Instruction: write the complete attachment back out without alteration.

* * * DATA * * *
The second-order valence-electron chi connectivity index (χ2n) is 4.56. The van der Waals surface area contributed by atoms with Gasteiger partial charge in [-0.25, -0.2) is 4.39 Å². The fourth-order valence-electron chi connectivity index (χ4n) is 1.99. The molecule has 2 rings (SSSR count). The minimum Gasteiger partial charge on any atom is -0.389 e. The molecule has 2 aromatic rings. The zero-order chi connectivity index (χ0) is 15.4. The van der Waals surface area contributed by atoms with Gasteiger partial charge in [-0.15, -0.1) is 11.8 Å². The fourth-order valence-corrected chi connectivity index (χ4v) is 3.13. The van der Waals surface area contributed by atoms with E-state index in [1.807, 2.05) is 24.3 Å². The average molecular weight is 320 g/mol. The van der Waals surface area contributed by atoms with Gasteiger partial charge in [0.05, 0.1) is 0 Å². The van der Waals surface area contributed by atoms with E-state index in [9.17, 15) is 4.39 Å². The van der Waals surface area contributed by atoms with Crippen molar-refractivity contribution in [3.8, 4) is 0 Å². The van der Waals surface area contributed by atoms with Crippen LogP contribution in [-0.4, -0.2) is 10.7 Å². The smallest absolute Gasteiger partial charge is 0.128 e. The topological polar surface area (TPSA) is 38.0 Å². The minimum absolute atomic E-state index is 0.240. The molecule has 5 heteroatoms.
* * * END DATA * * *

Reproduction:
The second-order valence-electron chi connectivity index (χ2n) is 4.56. The van der Waals surface area contributed by atoms with Gasteiger partial charge in [-0.25, -0.2) is 4.39 Å². The fourth-order valence-electron chi connectivity index (χ4n) is 1.99. The molecule has 2 rings (SSSR count). The minimum Gasteiger partial charge on any atom is -0.389 e. The molecule has 2 aromatic rings. The zero-order chi connectivity index (χ0) is 15.4. The van der Waals surface area contributed by atoms with Gasteiger partial charge in [-0.15, -0.1) is 11.8 Å². The fourth-order valence-corrected chi connectivity index (χ4v) is 3.13. The van der Waals surface area contributed by atoms with E-state index in [1.807, 2.05) is 24.3 Å². The average molecular weight is 320 g/mol. The van der Waals surface area contributed by atoms with Gasteiger partial charge in [0.05, 0.1) is 0 Å². The van der Waals surface area contributed by atoms with E-state index in [9.17, 15) is 4.39 Å². The van der Waals surface area contributed by atoms with Crippen molar-refractivity contribution in [3.8, 4) is 0 Å². The van der Waals surface area contributed by atoms with Crippen LogP contribution in [-0.4, -0.2) is 10.7 Å². The smallest absolute Gasteiger partial charge is 0.128 e. The topological polar surface area (TPSA) is 38.0 Å². The minimum absolute atomic E-state index is 0.240. The molecule has 5 heteroatoms.